PORTLAND, Ore. (KOIN) — Washington and Clackamas counties were among 16 counties that improved their risk level on Tuesday, Governor Brown’s office announced.
Both counties moved from High Risk to Moderate Risk. Marion County was lowered from Extreme Risk to High Risk. Nine other counties moved down from Extreme Risk as well.
Multnomah County remains in High Risk.
The change is effective February 26 through March 11. There will be five counties in the Extreme Risk level, 11 at High Risk, 10 at Moderate Risk, and 10 at Lower Risk.
A complete list of counties and their associated risk levels is available here.
The Extreme Risk category is the most restrictive: indoor dining is not allowed and gyms and entertainment venues are strictly limited in capacity. But in the High Risk category, restaurants can allow some indoor dining and gyms are able to slightly increase the number of people they let inside.
‘Light at the end of the tunnel’
Lauren Reese and her husband Ben own Lionheart Coffee Company in Beaverton. They opened a second location at the corner of SW Watson and 1st just a few months before pandemic closures forced them to lay off most of their 18 employees.
“We’ll never forget how the bottom just fell out,” Reese said. “We went from at 9 o’clock in the morning wondering ‘is this really happening’ to 2 o’clock having a bawling, tearful conversation with our staff, having to lay them all off.”
Fast forward nearly a year and the couple has hired most staff members back with the help of federal pandemic assistance and they’re also serving breakfast all day.
“Honestly in the last three months we’ve kinda hit our stride,” said Reese. “We know what’s coming, business is starting to be a little bit more stable so the news today was a little surprising.”
Reese said in order to open their indoor dining room, Lionheart Coffee Company will need to hire more people. They also want to wait until staff has access to the COVID-19 vaccine.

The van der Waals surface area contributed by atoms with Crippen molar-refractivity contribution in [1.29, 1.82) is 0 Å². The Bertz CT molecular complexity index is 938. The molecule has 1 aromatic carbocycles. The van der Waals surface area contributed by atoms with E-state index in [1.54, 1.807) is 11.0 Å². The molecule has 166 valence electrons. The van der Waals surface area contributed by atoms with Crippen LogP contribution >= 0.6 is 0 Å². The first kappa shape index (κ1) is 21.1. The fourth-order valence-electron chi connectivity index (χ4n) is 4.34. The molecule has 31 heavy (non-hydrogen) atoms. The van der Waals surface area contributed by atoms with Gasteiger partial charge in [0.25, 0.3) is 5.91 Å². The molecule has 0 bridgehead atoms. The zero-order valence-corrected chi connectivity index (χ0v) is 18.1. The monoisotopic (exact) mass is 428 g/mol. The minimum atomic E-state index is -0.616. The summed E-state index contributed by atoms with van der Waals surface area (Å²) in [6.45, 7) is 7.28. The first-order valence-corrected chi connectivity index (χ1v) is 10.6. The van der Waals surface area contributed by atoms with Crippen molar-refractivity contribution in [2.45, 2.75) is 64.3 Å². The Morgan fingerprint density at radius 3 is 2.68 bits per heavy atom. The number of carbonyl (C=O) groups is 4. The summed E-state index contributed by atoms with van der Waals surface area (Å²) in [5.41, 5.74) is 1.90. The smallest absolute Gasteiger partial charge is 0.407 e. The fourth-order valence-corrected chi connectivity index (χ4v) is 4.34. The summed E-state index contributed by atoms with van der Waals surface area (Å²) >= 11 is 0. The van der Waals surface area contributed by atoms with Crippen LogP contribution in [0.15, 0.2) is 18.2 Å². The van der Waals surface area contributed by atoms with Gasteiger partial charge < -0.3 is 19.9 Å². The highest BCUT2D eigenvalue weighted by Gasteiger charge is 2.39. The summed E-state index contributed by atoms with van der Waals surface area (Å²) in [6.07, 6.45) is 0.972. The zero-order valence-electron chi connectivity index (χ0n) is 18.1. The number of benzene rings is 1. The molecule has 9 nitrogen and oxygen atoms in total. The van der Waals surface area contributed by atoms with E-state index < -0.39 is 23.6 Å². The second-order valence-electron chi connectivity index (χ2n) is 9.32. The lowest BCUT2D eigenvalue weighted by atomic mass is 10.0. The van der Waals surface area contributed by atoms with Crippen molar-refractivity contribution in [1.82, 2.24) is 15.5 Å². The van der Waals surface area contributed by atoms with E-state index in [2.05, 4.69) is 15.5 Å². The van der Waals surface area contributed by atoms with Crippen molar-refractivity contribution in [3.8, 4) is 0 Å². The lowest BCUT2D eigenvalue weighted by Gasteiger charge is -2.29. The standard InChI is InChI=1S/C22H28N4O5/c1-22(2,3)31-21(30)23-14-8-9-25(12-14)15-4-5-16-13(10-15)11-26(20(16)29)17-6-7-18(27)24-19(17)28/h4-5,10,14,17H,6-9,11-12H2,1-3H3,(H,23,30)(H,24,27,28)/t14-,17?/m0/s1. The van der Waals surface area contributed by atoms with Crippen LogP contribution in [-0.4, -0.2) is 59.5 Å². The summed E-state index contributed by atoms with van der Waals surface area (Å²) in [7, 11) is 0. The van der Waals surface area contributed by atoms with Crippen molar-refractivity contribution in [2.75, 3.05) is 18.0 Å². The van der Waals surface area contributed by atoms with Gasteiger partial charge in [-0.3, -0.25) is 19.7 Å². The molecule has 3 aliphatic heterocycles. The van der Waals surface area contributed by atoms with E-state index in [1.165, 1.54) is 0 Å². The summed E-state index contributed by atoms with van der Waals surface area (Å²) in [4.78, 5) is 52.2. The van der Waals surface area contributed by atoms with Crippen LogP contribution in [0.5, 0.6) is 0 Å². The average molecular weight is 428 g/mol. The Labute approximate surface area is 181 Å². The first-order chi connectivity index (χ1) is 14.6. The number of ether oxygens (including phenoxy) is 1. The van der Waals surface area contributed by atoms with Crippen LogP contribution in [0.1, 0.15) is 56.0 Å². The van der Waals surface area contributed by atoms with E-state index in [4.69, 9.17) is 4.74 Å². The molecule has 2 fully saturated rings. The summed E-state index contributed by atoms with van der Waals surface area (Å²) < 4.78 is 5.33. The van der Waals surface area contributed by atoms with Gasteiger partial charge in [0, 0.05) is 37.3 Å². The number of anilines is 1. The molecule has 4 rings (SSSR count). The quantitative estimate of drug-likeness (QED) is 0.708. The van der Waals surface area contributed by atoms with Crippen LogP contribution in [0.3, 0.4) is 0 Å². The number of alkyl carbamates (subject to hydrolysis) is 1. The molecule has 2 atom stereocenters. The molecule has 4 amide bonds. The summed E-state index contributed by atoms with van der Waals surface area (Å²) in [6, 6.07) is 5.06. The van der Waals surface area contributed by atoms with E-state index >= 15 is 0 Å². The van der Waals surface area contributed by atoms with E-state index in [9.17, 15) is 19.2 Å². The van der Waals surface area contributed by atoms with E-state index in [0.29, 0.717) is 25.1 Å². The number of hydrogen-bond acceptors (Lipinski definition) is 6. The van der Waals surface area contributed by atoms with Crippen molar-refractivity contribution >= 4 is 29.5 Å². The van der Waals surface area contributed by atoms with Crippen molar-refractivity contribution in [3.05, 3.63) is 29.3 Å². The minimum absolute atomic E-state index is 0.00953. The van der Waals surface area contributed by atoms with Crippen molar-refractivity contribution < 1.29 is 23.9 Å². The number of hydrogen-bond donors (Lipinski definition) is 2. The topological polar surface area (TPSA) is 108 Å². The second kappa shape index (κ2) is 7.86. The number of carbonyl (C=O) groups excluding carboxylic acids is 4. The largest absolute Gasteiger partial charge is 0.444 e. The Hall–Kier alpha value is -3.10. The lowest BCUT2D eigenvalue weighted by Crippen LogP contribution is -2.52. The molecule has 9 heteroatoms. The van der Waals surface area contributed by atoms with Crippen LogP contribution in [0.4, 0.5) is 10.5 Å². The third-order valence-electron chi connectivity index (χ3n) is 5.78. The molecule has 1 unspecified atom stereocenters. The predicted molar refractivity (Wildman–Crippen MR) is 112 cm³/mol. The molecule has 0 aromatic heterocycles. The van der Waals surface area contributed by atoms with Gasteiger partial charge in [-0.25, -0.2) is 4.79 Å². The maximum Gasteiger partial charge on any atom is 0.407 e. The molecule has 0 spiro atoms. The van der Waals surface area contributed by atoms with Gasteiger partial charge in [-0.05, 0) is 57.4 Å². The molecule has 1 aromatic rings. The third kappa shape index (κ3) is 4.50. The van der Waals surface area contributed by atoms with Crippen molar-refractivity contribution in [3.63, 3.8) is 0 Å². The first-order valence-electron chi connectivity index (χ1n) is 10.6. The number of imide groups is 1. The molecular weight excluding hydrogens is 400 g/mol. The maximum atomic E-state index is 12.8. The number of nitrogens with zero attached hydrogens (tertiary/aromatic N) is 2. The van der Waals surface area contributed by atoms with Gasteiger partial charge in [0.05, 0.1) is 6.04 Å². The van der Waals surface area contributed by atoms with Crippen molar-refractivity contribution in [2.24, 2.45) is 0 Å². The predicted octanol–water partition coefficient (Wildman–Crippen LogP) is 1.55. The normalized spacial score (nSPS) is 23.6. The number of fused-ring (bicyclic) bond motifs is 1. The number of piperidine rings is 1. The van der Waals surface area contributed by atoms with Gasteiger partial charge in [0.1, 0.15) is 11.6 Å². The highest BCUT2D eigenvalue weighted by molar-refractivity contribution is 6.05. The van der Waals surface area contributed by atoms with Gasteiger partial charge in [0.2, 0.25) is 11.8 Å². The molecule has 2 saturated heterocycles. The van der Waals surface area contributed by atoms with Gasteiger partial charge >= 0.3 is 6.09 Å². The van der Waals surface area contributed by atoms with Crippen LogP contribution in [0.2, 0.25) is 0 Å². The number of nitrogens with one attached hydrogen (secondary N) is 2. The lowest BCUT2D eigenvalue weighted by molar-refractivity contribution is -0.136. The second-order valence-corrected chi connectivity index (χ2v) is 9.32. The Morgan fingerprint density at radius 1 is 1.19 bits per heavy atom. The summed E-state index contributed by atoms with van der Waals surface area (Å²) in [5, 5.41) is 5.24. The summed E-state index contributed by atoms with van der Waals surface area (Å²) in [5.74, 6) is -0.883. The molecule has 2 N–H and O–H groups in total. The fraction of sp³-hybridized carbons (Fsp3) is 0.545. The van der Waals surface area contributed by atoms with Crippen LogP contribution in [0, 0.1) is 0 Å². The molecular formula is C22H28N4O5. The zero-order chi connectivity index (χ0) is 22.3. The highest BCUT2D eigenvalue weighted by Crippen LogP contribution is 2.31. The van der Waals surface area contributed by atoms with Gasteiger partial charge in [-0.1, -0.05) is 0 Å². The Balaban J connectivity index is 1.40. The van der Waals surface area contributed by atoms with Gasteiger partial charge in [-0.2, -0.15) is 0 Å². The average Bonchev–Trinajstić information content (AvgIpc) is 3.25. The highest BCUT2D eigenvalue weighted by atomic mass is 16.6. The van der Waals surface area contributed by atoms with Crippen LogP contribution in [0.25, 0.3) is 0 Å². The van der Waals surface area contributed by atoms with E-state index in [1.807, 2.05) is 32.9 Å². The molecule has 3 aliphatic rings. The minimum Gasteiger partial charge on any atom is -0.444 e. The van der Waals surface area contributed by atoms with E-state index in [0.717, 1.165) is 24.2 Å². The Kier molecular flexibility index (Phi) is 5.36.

“We really would ask the governor to consider essential workers and service workers part of the next wave,” she said, adding that the improved risk level “shows that the numbers are dropping — it’s felt recently like there’s totally a light at the end of the tunnel.”
Across the street, Syndicate Wine Bar has had a much different experience. David Anderson and his wife opened the bar six months before the pandemic but he said the roller coaster of closures and reopenings didn’t stop them from being able to hire more people.
“Believe it or not, we consistently grew through the pandemic and we’ve been declined for the Payroll Protection Program because we don’t have losses,” Anderson said. “It’s been a very interesting ride.”
Anderson said the risk level changes announced Tuesday likely won’t have a big impact on the way Syndicate Wine Bar operates.
“With 50% indoors, I honestly don’t expect much of our operations to change — most of our customers actually request outdoor dining,” he said. Anderson said they can currently seat nearly 60 people outdoors under tents and so-called “wine cabanas” and the improved risk level means they can go from only seating six or seven people inside to seating 15.
Syndicate Wine Bar closed their kitchen and partnered with surrounding restaurants to provide take-out for people drinking at the wine bar. Anderson said they’re still getting customers who are sitting down to have a glass of wine outside of their homes for the first time in nearly a year.
Both Reese and Anderson said they’re thankful for customers who have supported them through it all.
“I would just ask that all consumers out there trust that the restaurants are doing everything they can, we are doing what we can to keep you safe,” Anderson said.
This latest update comes as Oregon is showing a decrease in reported COVID-19 cases and hospitalizations. On Monday, the Oregon Health Authority reported 324 new cases, bringing the state total to 153,134.
Twelve counties’ risk levels were lowered in Gov. Brown’s last update, including Multnomah, Washington and Clackamas counties.